Parity yes, 20-point blowouts not so much in the NFL

Nov 18, 2008 5:11 PM

Feist Facts by Jim Feist |

For years, pro football has been the sports leader when it comes to parity. Pete Rozelle was credited with, "On any given Sunday any team can beat another."

You say, "Wait a minute – the Titans started 8-0. Where’s the parity?" How about two wins by seven points and two others by a field goal? They didn’t lose a game in the first half of the season, but were far from dominant.

The Patriots last year were fortunate to run the regular season table with wins over the Colts, Eagles, Ravens and Giants by 4, 3, 3 and 3 points. Counting the playoffs, the Patriots went 2-9 against the spread their final 11 games. Injuries are the most obvious factor in leveling the playing field, turning powerhouse teams on paper into paper tigers.

There’s an old betting adage about going against NFL teams who roll by 20 points in back-to-back games. That’s not easy to do, but a club off two blowout wins can be overvalued.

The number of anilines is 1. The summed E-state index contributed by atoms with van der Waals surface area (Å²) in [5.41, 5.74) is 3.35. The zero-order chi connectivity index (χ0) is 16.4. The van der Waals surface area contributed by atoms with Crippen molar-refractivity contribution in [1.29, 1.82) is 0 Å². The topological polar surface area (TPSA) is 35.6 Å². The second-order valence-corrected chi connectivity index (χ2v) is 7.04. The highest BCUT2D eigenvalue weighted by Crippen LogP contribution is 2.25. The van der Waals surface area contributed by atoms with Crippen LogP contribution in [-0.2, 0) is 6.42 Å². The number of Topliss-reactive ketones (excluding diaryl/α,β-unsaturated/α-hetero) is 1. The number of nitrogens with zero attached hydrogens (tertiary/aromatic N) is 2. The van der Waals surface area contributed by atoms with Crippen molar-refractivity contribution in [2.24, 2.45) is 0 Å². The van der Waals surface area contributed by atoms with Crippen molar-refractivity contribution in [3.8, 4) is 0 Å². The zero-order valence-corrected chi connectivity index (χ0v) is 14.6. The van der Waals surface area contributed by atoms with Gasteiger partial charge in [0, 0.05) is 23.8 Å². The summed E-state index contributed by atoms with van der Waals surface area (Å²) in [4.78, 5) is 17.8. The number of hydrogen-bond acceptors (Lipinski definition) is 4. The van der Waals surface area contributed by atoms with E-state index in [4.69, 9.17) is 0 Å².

This season the West has been particularly brutal, with the Cardinals running away in the NFC ahead of three other teams starting 2-7, and the Broncos in the AFC trying to stay above .500 – which is good enough for first place!

Revenue sharing, the draft and the salary cap have all helped to level the playing field more or less and keep competitive balance. Even the worst NFL team would trounce the best college football team if the two were able to face off at the end of each season.

The draft is a major contributor to parity, with the worst teams having the first shot at the best players. Salary caps and free agency make it difficult for teams to simply buy players to shore up weak areas, as is the case in baseball.

In football, if you pay a lot to get or retain a key player, you may lose a star in another area. Overall, you rarely see pro teams keep up 20-point or more dominance for more than two games.